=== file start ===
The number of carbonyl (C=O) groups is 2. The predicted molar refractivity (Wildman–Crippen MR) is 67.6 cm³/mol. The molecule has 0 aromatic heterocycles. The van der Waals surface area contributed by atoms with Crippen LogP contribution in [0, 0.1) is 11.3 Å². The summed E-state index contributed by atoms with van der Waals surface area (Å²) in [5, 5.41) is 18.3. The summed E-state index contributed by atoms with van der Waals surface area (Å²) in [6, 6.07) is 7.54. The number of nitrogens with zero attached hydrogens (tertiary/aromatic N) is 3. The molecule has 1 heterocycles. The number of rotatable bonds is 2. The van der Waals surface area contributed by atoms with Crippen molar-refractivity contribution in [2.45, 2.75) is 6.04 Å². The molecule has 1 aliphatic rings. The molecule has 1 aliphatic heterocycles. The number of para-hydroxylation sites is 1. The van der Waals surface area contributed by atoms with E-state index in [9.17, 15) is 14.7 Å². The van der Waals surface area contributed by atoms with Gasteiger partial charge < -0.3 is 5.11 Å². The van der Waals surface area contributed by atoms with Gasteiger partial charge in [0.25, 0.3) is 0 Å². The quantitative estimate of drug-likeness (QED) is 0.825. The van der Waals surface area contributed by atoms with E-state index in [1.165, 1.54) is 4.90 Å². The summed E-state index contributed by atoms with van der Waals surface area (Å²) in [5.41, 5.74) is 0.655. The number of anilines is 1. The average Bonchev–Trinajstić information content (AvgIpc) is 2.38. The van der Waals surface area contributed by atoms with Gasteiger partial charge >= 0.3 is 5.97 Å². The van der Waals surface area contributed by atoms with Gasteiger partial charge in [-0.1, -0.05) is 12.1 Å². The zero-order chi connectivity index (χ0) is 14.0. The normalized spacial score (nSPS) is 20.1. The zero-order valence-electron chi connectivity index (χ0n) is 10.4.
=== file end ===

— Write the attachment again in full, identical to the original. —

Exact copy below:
The number of carbonyl (C=O) groups is 2. The predicted molar refractivity (Wildman–Crippen MR) is 67.6 cm³/mol. The molecule has 0 aromatic heterocycles. The van der Waals surface area contributed by atoms with Crippen LogP contribution in [0, 0.1) is 11.3 Å². The summed E-state index contributed by atoms with van der Waals surface area (Å²) in [5, 5.41) is 18.3. The summed E-state index contributed by atoms with van der Waals surface area (Å²) in [6, 6.07) is 7.54. The number of nitrogens with zero attached hydrogens (tertiary/aromatic N) is 3. The molecule has 1 heterocycles. The number of rotatable bonds is 2. The van der Waals surface area contributed by atoms with Crippen molar-refractivity contribution in [2.45, 2.75) is 6.04 Å². The molecule has 1 aliphatic rings. The molecule has 1 aliphatic heterocycles. The number of para-hydroxylation sites is 1. The van der Waals surface area contributed by atoms with E-state index in [9.17, 15) is 14.7 Å². The van der Waals surface area contributed by atoms with Gasteiger partial charge < -0.3 is 5.11 Å². The van der Waals surface area contributed by atoms with Gasteiger partial charge in [0.25, 0.3) is 0 Å². The quantitative estimate of drug-likeness (QED) is 0.825. The van der Waals surface area contributed by atoms with E-state index in [1.165, 1.54) is 4.90 Å². The summed E-state index contributed by atoms with van der Waals surface area (Å²) in [5.41, 5.74) is 0.655. The number of anilines is 1. The average Bonchev–Trinajstić information content (AvgIpc) is 2.38. The van der Waals surface area contributed by atoms with Gasteiger partial charge >= 0.3 is 5.97 Å². The van der Waals surface area contributed by atoms with Gasteiger partial charge in [-0.1, -0.05) is 12.1 Å². The zero-order chi connectivity index (χ0) is 14.0. The normalized spacial score (nSPS) is 20.1. The zero-order valence-electron chi connectivity index (χ0n) is 10.4.